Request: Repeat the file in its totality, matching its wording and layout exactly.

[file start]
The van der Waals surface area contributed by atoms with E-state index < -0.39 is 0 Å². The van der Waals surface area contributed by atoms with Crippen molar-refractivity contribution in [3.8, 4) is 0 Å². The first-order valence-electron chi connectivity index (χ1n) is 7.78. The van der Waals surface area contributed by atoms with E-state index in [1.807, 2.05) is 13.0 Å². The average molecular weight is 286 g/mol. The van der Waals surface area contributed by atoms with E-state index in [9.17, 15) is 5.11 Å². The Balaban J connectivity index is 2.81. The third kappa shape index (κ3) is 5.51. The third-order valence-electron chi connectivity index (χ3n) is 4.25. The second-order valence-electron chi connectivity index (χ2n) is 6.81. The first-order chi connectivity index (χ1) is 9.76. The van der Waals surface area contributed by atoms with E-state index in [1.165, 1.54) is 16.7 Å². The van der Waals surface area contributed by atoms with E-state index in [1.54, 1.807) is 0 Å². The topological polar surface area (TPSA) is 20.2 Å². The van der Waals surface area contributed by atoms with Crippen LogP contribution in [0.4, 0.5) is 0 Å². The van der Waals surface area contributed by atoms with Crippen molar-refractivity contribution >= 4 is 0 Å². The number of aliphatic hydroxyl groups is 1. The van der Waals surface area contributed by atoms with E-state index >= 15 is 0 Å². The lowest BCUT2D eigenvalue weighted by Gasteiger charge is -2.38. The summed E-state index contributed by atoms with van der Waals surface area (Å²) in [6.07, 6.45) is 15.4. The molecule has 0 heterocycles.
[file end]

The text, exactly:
The van der Waals surface area contributed by atoms with E-state index < -0.39 is 0 Å². The van der Waals surface area contributed by atoms with Crippen molar-refractivity contribution in [3.8, 4) is 0 Å². The first-order valence-electron chi connectivity index (χ1n) is 7.78. The van der Waals surface area contributed by atoms with E-state index in [1.807, 2.05) is 13.0 Å². The average molecular weight is 286 g/mol. The van der Waals surface area contributed by atoms with E-state index in [9.17, 15) is 5.11 Å². The Balaban J connectivity index is 2.81. The third kappa shape index (κ3) is 5.51. The third-order valence-electron chi connectivity index (χ3n) is 4.25. The second-order valence-electron chi connectivity index (χ2n) is 6.81. The first-order chi connectivity index (χ1) is 9.76. The van der Waals surface area contributed by atoms with E-state index in [1.165, 1.54) is 16.7 Å². The van der Waals surface area contributed by atoms with E-state index in [1.54, 1.807) is 0 Å². The topological polar surface area (TPSA) is 20.2 Å². The van der Waals surface area contributed by atoms with Crippen LogP contribution in [0.4, 0.5) is 0 Å². The van der Waals surface area contributed by atoms with Crippen molar-refractivity contribution >= 4 is 0 Å². The number of aliphatic hydroxyl groups is 1. The van der Waals surface area contributed by atoms with E-state index >= 15 is 0 Å². The lowest BCUT2D eigenvalue weighted by Gasteiger charge is -2.38. The summed E-state index contributed by atoms with van der Waals surface area (Å²) in [6.07, 6.45) is 15.4. The molecule has 0 heterocycles.